When Disaster Strikes.

“Surrender means not giving in to another, but giving in to love.”- Deepak Chopra

A loved one lost.  Dreams withered away.  Hope faded.  The for-sure promotion suddenly  evaporated into thin air.

You notice the scale advanced a bit to the right despite eating what you believed to be a reasonably balanced diet.    You look in the mirror and notice that age and gravity have begun  to co-habitate in a couple of personal spaces.

What is your typical response when stressful situations arise?

Are you more likely to stay and look trouble in the eye, or is your preferred response to bolt?  …. Quickly escaping the situation and longing desperately to fall into the arms of comfort.

Routine checkups at the doctor tend to create a nerve-racking and humbling experience for me, especially when it involves the New Year weigh-in.  Anyone with me?   It’s important to know health is in order, but sometimes facing the reality that winter hibernation has caught up with you stings like frostbite.  You think to yourself, “Do I really have to give up my favorite habits?  I love those chocolate bars.   They do not serve me, but I don’t think I can give them up. “

While these examples represent varying degrees of stress, the choice of responses in challenging situations remains the same: We have a choice to bolt or to stay.


In Geneen Roth’s bestselling book Women, Food, and God, she shares examples of bolting which she defines as:

” Any engagement in mind-altering and body-numbing activities.  Shutting down and walking out the door when pain threatens to destroy me- which is any situation that involves another human being or whose outcome I can’t control. “

Paraphrasing key concepts, Geneen shares that our refusal to stay in the present moment robs us of the very things that can help sustain us.  

Examples of Bolting.

  • Walking out the door.
  • Distracting yourself from pain by doing things.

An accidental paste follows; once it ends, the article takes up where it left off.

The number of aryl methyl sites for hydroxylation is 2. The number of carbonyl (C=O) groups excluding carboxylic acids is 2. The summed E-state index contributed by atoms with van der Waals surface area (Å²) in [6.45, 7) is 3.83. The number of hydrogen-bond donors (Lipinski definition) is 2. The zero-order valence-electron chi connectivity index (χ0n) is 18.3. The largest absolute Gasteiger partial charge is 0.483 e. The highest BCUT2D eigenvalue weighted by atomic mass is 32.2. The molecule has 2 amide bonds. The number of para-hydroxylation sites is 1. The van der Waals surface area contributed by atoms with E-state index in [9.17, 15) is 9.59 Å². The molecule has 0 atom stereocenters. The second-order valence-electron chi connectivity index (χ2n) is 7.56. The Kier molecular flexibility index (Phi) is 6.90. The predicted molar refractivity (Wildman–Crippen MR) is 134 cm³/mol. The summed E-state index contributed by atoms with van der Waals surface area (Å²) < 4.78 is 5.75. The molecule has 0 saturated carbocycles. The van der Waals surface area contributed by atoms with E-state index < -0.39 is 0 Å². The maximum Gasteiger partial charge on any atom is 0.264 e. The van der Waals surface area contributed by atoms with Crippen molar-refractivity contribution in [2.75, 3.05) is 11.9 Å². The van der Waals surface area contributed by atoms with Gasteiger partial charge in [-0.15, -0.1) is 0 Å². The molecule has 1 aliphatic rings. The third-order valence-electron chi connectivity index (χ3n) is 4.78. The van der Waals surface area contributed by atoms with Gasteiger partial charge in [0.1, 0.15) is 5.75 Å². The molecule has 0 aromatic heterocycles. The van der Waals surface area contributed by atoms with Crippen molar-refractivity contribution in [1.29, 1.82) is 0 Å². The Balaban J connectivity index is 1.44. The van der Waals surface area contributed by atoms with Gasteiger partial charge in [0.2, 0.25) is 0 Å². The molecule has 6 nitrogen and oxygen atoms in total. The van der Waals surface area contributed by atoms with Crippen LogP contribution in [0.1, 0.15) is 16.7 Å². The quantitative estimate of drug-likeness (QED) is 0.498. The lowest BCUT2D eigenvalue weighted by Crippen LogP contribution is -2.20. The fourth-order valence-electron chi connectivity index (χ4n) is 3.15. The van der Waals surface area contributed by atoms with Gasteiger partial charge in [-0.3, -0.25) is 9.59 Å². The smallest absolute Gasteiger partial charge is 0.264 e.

• Thinking about something else.
  • Getting into a fight.
  • Comparing yourself to other people.
  • Dreaming about life in the future.
  • Recalling life in the past.
  • Never getting deeply involved.
  • Eating  and/or drinking.

Obsessions with eating she says, “gives you something to do, besides having your heart shattered by heart-shattering events.  Obsession is a way of organizing our lives so that we never have to deal with the hard part.  The part that happens between 2 years of age and dying. Obsessions are ways we leave, before we are left because we believe the pain of staying would kill us.”

Sometimes our thoughts provoke us to run away and hide.   This cleverly-masked escape (insert your escape of choice) feels like comfort and support, however the reality-if we are listening with our mind, body, and hearts-is that the escape actually uses us.  It is an imposter, providing us not only with false senses of satisfaction, but also feelings of guilt, shame, and remorse.  Hauntingly familiar, isn’t it?

We are faced daily with the choice to run away or to stay from difficult situations.  It’s important to remember that we have a choice.   We can check out, or we can stay and figure out solutions.  We can trust ourselves to make changes, and we can allow ourselves to feel our feelings instead of running from them.  We can pause and ask ourselves, what am I afraid of feeling?  What am I seeking in the escape to which I am running?  What do I think it will give to me? How will it make me feel?  

I welcome your insights.

StandinLove is a place of connection and community.  A place to learn from one another and to encourage each other on this lifelong journey in love.  It is in sharing honestly that we practice the art of imperfection.








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